This then is the Mass of All Times, the Mass 'codified by Pius V' and protected by the Apostolic Bull Quo Primum, that Mass that Paul VI changed because, among other things, it contained 'undesirable features' and 'failed to adequately express the holy things it signified.'

CHAPTER XI, part 3

The 'history' of the Traditional Mass

While certain prayers were at times added to the traditional Mass, it is well recognized that its central core or 'Canon' (meaning 'rule') remained fixed and unchanged from the earliest days. According to Sir William Palmer, a non-Catholic historian: 'There seems nothing unreasonable in thinking that the Roman Liturgy, as used in the time of Gregory the Great [540-604] may have existed from a period of the most remote antiquity, and perhaps there are nearly as good reasons for referring its original composition to the Apostolic age...' (15)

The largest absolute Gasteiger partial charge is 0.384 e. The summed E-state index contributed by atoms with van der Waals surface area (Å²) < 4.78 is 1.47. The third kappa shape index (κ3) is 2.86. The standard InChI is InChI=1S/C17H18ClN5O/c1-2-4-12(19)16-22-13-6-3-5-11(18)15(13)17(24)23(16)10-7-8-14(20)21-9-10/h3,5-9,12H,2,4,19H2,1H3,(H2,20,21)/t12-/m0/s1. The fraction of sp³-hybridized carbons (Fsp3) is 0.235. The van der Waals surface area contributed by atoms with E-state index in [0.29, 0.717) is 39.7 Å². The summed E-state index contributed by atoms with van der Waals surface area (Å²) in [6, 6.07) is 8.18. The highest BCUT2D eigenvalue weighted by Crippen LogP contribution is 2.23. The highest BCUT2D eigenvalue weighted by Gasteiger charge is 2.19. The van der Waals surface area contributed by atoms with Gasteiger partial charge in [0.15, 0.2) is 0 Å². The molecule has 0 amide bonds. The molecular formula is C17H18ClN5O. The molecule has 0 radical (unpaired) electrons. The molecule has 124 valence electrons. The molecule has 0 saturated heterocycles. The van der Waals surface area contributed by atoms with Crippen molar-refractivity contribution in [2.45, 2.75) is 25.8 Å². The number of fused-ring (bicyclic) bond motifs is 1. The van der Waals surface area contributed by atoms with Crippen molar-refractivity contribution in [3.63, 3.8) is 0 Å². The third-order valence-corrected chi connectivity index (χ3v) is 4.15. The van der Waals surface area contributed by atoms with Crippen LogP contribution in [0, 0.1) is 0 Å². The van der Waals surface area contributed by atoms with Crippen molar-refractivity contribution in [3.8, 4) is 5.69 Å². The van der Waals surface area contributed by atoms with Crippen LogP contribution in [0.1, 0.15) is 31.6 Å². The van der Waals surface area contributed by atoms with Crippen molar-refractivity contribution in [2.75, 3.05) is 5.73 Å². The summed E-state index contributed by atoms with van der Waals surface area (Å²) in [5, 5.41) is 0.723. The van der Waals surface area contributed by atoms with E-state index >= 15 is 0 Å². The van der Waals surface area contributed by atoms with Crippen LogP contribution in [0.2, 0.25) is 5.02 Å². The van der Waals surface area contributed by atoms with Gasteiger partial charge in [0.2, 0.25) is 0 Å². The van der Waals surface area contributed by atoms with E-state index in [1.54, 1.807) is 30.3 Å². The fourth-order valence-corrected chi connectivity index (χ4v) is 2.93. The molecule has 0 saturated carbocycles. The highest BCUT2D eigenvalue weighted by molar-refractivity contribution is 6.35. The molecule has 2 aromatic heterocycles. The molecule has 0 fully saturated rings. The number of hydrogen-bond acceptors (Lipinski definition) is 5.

Contrary to Modernist principles, the Christian Revelation ceased with the death of the last Apostle. The Canon of the Mass essentially consists of those parts instituted by Christ, and of certain prayers added by the Apostles under divine inspiration. The resulting Canon was considered so sacred that mediaeval theologians referred to it as the 'Holy of Holies,' comparable to the inner sanctum of the Temple of Jerusalem. Intense historical research has discovered only two additions to this Canon after the fourth century. Pope St. Leo (440-461) added the phrase 'a holy sacrifice, a spotless victim' (Sanctum Sacrificium immaculatem hostiam) to the prayer 'Be pleased to look upon these offerings' (Supra quae propitio); and Pope St. Gregory (540-604) added the phrase 'order our days in Your peace and cause us to be saved from everlasting doom and to be numbered among Your chosen ones' (Diesque nostros in tua pace disponas, atque ab aeterna damnatione non eripi et in electorum tuorum jubeas grege numerrari), to the prayer 'This then is our beautiful offering...' (Hanc igitur). Apart from these minor additions (not deletions), the Canon in use today by the traditional Church is the same as that used by PopeSt. Damasus in the years 366-384. Historical evidence prior to Pope St. Damasus is sparse. After all, before the reign of Constantine (who died in 337) the Church was under constant persecution. Furthermore, the words of the Canon were so sacrosanct that they were part of the Arcana - that is to say, they were kept secret lest they be profaned. Thus it is that Chapter IV, Session XII of the Council of Trent states: 'For it [the Canon] is composed out of the very words of the Lord, the traditions of the Apostles, and the pious institutions of the holy pontiffs.'